Benedict’s papacy has suffered from frequent communications missteps. But this time, it appeared that the pope was sending an intentional message. Father Lombardi said he had asked Benedict if he had recognized the risk in publishing a book of interviews in a complex media landscape where his words might be “misunderstood.”
“The pope smiled,” Father Lombardi said.
Benedict’s comments on condoms seem in some ways to be a profound provocation, indicating that although he is not changing church doctrine, he is insisting that condoms can be a responsible option in preventing disease.
In the book, which is a wide-ranging series of interviews with the German journalist Peter Seewald, the pope was responding to a question about a controversy last year, when while on his way to Africa, he said that condoms worsened the spread of AIDS. The disease, he added, could be prevented only by abstinence and responsibility.
In expressing his views on the male-prostitute scenario — words remarkable in themselves coming from a pope — Benedict showed himself to be at once strictly doctrinaire but never entirely predictable.
“What the pope said about the use of condoms to prevent illness certainly is significant and helps the comprehensive fight against AIDS in Africa,” said Mario Marazziti, the spokesman for the Community of Sant’Egidio, a Catholic group in Rome that runs 40 AIDS clinics in 10 countries in sub-Saharan Africa.
During the decades of debate about condoms, the chorus of voices from inside the church challenging its position had grown increasingly louder — especially in Africa.
When a committee of American bishops issued a document in 1987 arguing that public AIDS-prevention programs could include information on condoms, they were roundly criticized by several conservative American cardinals and by Vatican officials, including Cardinal Joseph Ratzinger, now Pope Benedict, who was then head of the Congregation for the Doctrine of the Faith, the Vatican’s doctrinal office.
In 2001, the Southern African Bishops Conference issued a landmark pastoral letter, which said that in a case of a married couple in which one spouse was H.I.V.-positive and the other was not, the use of “appropriate” protection to prevent the spread of H.I.V. was acceptable.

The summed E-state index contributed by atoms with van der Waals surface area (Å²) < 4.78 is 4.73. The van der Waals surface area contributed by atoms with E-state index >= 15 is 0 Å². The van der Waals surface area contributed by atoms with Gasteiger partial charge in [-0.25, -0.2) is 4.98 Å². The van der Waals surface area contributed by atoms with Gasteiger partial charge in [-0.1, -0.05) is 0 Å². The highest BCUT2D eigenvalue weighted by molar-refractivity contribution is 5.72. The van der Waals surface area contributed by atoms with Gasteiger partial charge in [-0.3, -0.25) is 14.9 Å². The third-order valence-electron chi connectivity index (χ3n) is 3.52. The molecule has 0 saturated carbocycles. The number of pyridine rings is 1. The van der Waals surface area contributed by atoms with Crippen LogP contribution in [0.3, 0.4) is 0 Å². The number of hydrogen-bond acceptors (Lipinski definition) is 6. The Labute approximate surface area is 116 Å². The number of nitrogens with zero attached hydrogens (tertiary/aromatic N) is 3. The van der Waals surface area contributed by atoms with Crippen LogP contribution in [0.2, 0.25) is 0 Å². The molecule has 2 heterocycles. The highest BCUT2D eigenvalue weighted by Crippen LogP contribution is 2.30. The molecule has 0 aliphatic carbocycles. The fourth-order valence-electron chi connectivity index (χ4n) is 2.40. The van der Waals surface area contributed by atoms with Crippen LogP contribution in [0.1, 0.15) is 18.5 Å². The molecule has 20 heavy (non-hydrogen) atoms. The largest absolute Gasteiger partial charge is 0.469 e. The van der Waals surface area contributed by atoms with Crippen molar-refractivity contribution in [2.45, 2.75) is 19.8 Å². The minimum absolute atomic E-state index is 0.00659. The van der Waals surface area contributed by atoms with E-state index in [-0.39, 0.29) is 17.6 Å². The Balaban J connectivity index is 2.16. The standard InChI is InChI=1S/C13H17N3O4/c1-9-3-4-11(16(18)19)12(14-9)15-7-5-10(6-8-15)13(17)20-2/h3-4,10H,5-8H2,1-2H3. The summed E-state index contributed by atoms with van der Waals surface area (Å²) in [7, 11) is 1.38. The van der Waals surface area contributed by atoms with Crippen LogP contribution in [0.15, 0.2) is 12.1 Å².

“The church accepts that everyone has the right to defend one’s life against mortal danger,” said the letter, which the Vatican never repudiated.
That notion had gained wider acceptance in the church, as became clear in 2004 when a priest from the conservative Opus Dei movement wrote an article in the British publication The Tablet that also supported the concept.
Lisa Sowle Cahill, a professor of theology at Boston College, said the pope’s new openness about condoms was significant even if it did not change church teaching.
“I see it as a shift in attention, so that the politics of AIDS is larger on the radar screen than the politics of contraception, and to me that is a needed and appropriate shift,” she said.
She added that the church had held firm against the use of condoms even to prevent AIDS because the birth-control issue took so much precedence politically.
Indeed, Dr. Haas, of the National Catholic Bioethics Center, could barely countenance Father Lombardi’s comments that broadened the debate to include women. “I don’t think it’s a clarification; it’s a muddying of the waters,” he said. “My opinion is that the pope purposely chose a male prostitute to avoid that particular debate.”
And if Benedict was in fact opening that debate? “I think the pope’s wrong,” Dr. Haas added.
Rachel Donadio reported from Vatican City, and Laurie Goodstein from New York.